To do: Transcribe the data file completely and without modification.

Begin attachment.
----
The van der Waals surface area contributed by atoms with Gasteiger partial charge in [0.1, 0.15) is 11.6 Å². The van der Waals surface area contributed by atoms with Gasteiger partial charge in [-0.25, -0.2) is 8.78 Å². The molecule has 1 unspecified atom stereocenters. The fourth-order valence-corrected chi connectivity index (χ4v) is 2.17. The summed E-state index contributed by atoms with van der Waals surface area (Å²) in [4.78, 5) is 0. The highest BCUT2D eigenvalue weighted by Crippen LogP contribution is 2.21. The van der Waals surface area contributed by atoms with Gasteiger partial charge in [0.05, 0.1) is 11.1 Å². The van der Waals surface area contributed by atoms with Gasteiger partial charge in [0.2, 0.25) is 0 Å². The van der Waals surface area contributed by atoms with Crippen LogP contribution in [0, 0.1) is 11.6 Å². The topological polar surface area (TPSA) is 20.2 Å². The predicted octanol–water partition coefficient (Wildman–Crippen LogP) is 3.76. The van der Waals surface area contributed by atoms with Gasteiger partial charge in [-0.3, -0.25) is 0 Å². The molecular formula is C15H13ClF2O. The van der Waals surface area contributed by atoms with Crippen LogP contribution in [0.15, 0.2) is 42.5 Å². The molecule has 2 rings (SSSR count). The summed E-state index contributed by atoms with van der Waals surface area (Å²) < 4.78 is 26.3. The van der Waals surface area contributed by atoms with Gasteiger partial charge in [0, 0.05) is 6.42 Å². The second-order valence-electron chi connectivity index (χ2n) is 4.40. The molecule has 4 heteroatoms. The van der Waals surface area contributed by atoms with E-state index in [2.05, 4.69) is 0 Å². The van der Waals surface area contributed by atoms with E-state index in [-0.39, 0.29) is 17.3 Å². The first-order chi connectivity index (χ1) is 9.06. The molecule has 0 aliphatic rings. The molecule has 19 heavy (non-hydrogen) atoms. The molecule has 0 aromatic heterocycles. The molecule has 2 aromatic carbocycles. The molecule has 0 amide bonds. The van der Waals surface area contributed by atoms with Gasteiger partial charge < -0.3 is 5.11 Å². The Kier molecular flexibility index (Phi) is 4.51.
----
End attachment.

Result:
The van der Waals surface area contributed by atoms with Gasteiger partial charge in [0.1, 0.15) is 11.6 Å². The van der Waals surface area contributed by atoms with Gasteiger partial charge in [-0.25, -0.2) is 8.78 Å². The molecule has 1 unspecified atom stereocenters. The fourth-order valence-corrected chi connectivity index (χ4v) is 2.17. The summed E-state index contributed by atoms with van der Waals surface area (Å²) in [4.78, 5) is 0. The highest BCUT2D eigenvalue weighted by Crippen LogP contribution is 2.21. The van der Waals surface area contributed by atoms with Gasteiger partial charge in [0.05, 0.1) is 11.1 Å². The van der Waals surface area contributed by atoms with Gasteiger partial charge in [0.2, 0.25) is 0 Å². The van der Waals surface area contributed by atoms with Crippen LogP contribution in [0, 0.1) is 11.6 Å². The topological polar surface area (TPSA) is 20.2 Å². The predicted octanol–water partition coefficient (Wildman–Crippen LogP) is 3.76. The van der Waals surface area contributed by atoms with Gasteiger partial charge in [-0.3, -0.25) is 0 Å². The molecular formula is C15H13ClF2O. The van der Waals surface area contributed by atoms with Crippen LogP contribution in [0.15, 0.2) is 42.5 Å². The molecule has 2 rings (SSSR count). The summed E-state index contributed by atoms with van der Waals surface area (Å²) < 4.78 is 26.3. The van der Waals surface area contributed by atoms with Gasteiger partial charge in [0, 0.05) is 6.42 Å². The second-order valence-electron chi connectivity index (χ2n) is 4.40. The molecule has 4 heteroatoms. The van der Waals surface area contributed by atoms with E-state index in [2.05, 4.69) is 0 Å². The van der Waals surface area contributed by atoms with E-state index in [-0.39, 0.29) is 17.3 Å². The first-order chi connectivity index (χ1) is 9.06. The molecule has 0 aliphatic rings. The molecule has 19 heavy (non-hydrogen) atoms. The molecule has 0 aromatic heterocycles. The molecule has 2 aromatic carbocycles. The molecule has 0 amide bonds. The van der Waals surface area contributed by atoms with Gasteiger partial charge < -0.3 is 5.11 Å². The Kier molecular flexibility index (Phi) is 4.51.